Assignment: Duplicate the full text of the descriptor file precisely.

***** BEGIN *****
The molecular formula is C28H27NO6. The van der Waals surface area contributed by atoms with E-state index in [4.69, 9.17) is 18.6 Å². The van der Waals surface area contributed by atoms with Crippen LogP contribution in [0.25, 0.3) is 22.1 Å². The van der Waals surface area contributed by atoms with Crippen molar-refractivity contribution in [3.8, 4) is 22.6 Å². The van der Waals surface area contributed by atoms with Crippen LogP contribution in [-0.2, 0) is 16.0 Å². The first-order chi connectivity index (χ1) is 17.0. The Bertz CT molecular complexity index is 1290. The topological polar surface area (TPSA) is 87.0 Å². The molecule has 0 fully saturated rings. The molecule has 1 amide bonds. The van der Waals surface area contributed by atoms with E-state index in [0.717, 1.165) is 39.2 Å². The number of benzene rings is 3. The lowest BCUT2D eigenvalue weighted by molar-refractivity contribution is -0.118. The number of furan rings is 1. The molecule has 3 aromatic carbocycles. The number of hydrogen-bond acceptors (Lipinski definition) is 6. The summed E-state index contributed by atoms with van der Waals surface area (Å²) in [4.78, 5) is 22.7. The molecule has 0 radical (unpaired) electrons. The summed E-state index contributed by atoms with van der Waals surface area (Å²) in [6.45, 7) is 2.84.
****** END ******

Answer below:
The molecular formula is C28H27NO6. The van der Waals surface area contributed by atoms with E-state index in [4.69, 9.17) is 18.6 Å². The van der Waals surface area contributed by atoms with Crippen LogP contribution in [0.25, 0.3) is 22.1 Å². The van der Waals surface area contributed by atoms with Crippen molar-refractivity contribution in [3.8, 4) is 22.6 Å². The van der Waals surface area contributed by atoms with Crippen LogP contribution in [-0.2, 0) is 16.0 Å². The first-order chi connectivity index (χ1) is 17.0. The Bertz CT molecular complexity index is 1290. The topological polar surface area (TPSA) is 87.0 Å². The molecule has 0 fully saturated rings. The molecule has 1 amide bonds. The van der Waals surface area contributed by atoms with E-state index in [0.717, 1.165) is 39.2 Å². The number of benzene rings is 3. The lowest BCUT2D eigenvalue weighted by molar-refractivity contribution is -0.118. The number of furan rings is 1. The molecule has 3 aromatic carbocycles. The number of hydrogen-bond acceptors (Lipinski definition) is 6. The summed E-state index contributed by atoms with van der Waals surface area (Å²) in [4.78, 5) is 22.7. The molecule has 0 radical (unpaired) electrons. The summed E-state index contributed by atoms with van der Waals surface area (Å²) in [6.45, 7) is 2.84.